JYA: You are quite generous.
HH: As far as unconventional materials, I use ’em all the time. We needed edible brains for a shot and the other artist sorgot to bring the oned made, so we ran to craft service and squished up bread with some mouth blood. I think it looked better than what was planned. Solving problems is one of my favorite aspects of the job.
JYA: You think it’s harder being a woman in this industry? Or even just a newbie?
HH: People do seem to assume that men can do the job better, but that just makes me work harder. Low budget producers love newbies. They can get free work out of them. So, it’s not hard to quickly meet people. It’s hard to get the jobs that pay better.
You just have to stay friendly, professional, and easy to work with. I’ve gotten plenty of good-paying jobs from working my butt off on a low-payng job. You never know where you are going to find connections.
JYA: Tell me about FaceOff. It was no secret that I was rooting for you all the way. What made you want to audition for the show?
HH: I was working on GCB (Good Christian Bitches on ABC), and realized how far I had gotten from my dream of being an fx artist. Auditioning for Face Off was my conscious effort to return to FX.
JYA: How difficult was it to work under the conditions of a tv competition show? Did you find the process creatively invigorating? Terrifying? Stifling? Super Awesome? All of the above? None?
HH: All of the above, I think! It was the best time of my life! I work well under pressure and with a deadline. I was worried going into it that my creativity just wouldn’t be there when I needed it, but was happy to find that I felt more creative while there.
JYA: What was your favorite project on the show?
HH: I really loved the aquatic challenge. I do wish that they had shown that we had to take our fins off for safety reasons. (Our model was unable to grasp the safety bar) All they showed was our model picking up the fins we had discarded and Athena taking them out of his hands.
JYA: You know, that was one of my favorites too – and I don’t remember thinking something went wrong with the fins so I wouldn’t worry about it.
HH: I have plans of recreating this challenge as it originally intended. I really loved the fins! My least favorite challenge was the old age challenge. It didn’t involve any creativity, so it wasn’t that much fun for me. I was sick on that challenge too, and our pieces turned out really gummy. I just had a really bad couple of days.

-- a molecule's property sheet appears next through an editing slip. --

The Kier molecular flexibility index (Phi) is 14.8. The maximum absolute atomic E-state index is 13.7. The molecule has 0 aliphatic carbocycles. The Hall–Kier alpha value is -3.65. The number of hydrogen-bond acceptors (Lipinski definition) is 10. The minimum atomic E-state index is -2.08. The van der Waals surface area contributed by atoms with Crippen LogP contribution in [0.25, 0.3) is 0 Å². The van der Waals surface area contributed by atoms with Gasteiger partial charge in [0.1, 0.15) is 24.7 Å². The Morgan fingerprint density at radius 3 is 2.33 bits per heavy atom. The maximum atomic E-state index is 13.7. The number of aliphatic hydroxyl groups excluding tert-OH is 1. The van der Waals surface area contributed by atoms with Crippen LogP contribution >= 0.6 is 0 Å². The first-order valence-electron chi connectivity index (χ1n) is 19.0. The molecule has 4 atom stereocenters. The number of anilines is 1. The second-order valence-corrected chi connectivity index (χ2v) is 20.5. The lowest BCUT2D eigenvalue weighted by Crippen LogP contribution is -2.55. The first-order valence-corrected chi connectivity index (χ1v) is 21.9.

JYA: Such a bummer. Seemed like everyone struggled on that one. Did you have a favorite judge?
HH: Patrick was always the nicest, but I didn’t want to disappoint any of them! I really admire the guest judge Greg Cannom, so it sucked that I failed so miserably in front of him.
JYA: What were you feeling when you were told to pack your things and go?
HH: I knew my piece was bad, but I didn’t think it was the worst. I didn’t realize I was going home until I was standing on that circle. My reaction was genuine. “Damn!”
JYA: I was totally bummed when you were booted, but I have a feeling you are going to land pretty well on your feet. Do you feel like you have gained valuable exposure and experience?
HH: I think I showed that I don’t let my emotions or pressure get the best of me. I played the game to be hireable. I’ve gotten to meet so many people that I may not have met otherwise. Just getting to work with new people, I learned new tricks. The exposure is priceless.
JYA: I’m really looking forward to seeing your name in the credits of upcoming movies and shows – thanks so much for taking the time to chat!
I’ve got one more question for you: I was pretty hard on Beki and believe I called her a ‘Bitchy McBitcherson’ or something along those lines…and more than once. Is she really that sour or was she edited to look that way?
HH: Beki was one of my favorite people in the house. I admire strong women, so I had a natural affinity towards her. She was always really helpful. She was a vicitim of editing in my opinion.
JYA: Ugh. I’m such an asshole.
THE SAME 5ISH QUESTIONS WE ALWAYS ASK
JYA: favorite materials to work with?
HH: I love silicone. That’s what made it hurt that much more to get eliminated for it!
JYA: favorite work of art?
HH: I have a lot of Gabe Leonard pieces in my house, but having just visited St. Louis’s City Museum, I have become obsessed with Bob Cassilly !
JYA: favorite music to work to?
HH: probably the Kinks or Raul Malo. I like to put my ipod on my Happy Time mix.
JYA: favorite place to travel?
HH: I haven’t gotten to go to Europe, but It’s next on my list. But I love City Museum in St. Louis and Islands of Adventure in Orlando. (guess I’m a 10 year-old at heart.)